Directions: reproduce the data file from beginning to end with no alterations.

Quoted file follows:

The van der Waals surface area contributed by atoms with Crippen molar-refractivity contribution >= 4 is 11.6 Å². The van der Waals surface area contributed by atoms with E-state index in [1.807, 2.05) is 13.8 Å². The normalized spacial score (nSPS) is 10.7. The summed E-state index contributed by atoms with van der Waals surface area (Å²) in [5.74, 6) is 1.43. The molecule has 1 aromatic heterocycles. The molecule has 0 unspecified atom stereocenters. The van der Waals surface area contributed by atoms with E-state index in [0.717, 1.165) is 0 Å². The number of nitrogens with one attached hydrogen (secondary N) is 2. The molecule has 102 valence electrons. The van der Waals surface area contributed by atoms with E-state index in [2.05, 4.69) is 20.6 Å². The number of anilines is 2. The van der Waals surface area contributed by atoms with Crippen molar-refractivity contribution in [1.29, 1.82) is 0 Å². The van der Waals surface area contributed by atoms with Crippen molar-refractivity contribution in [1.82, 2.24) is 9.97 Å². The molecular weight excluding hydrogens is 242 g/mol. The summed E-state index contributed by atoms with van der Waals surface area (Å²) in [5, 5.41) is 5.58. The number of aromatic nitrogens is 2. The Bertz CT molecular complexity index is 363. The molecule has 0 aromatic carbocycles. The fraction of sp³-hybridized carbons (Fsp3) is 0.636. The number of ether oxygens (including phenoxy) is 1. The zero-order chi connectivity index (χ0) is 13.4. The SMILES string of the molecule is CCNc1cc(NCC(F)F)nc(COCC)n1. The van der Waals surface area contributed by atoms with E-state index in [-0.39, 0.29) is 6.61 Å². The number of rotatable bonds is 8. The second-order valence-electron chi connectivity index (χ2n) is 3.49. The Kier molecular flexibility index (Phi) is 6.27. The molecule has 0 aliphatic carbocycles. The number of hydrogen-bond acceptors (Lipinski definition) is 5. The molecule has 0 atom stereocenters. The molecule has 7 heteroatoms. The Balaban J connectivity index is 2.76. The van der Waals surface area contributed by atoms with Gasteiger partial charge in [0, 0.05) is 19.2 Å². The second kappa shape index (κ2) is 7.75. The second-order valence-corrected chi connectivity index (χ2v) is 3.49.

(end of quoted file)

The van der Waals surface area contributed by atoms with Crippen molar-refractivity contribution >= 4 is 11.6 Å². The van der Waals surface area contributed by atoms with E-state index in [1.807, 2.05) is 13.8 Å². The normalized spacial score (nSPS) is 10.7. The summed E-state index contributed by atoms with van der Waals surface area (Å²) in [5.74, 6) is 1.43. The molecule has 1 aromatic heterocycles. The molecule has 0 unspecified atom stereocenters. The van der Waals surface area contributed by atoms with E-state index in [0.717, 1.165) is 0 Å². The number of nitrogens with one attached hydrogen (secondary N) is 2. The molecule has 102 valence electrons. The van der Waals surface area contributed by atoms with E-state index in [2.05, 4.69) is 20.6 Å². The number of anilines is 2. The van der Waals surface area contributed by atoms with Crippen molar-refractivity contribution in [1.29, 1.82) is 0 Å². The van der Waals surface area contributed by atoms with Crippen molar-refractivity contribution in [1.82, 2.24) is 9.97 Å². The molecular weight excluding hydrogens is 242 g/mol. The summed E-state index contributed by atoms with van der Waals surface area (Å²) in [5, 5.41) is 5.58. The number of aromatic nitrogens is 2. The Bertz CT molecular complexity index is 363. The molecule has 0 aromatic carbocycles. The fraction of sp³-hybridized carbons (Fsp3) is 0.636. The number of ether oxygens (including phenoxy) is 1. The zero-order chi connectivity index (χ0) is 13.4. The SMILES string of the molecule is CCNc1cc(NCC(F)F)nc(COCC)n1. The van der Waals surface area contributed by atoms with E-state index in [-0.39, 0.29) is 6.61 Å². The number of rotatable bonds is 8. The second-order valence-electron chi connectivity index (χ2n) is 3.49. The Kier molecular flexibility index (Phi) is 6.27. The molecule has 0 aliphatic carbocycles. The number of hydrogen-bond acceptors (Lipinski definition) is 5. The molecule has 0 atom stereocenters. The molecule has 7 heteroatoms. The Balaban J connectivity index is 2.76. The van der Waals surface area contributed by atoms with Gasteiger partial charge in [0, 0.05) is 19.2 Å². The second kappa shape index (κ2) is 7.75. The second-order valence-corrected chi connectivity index (χ2v) is 3.49.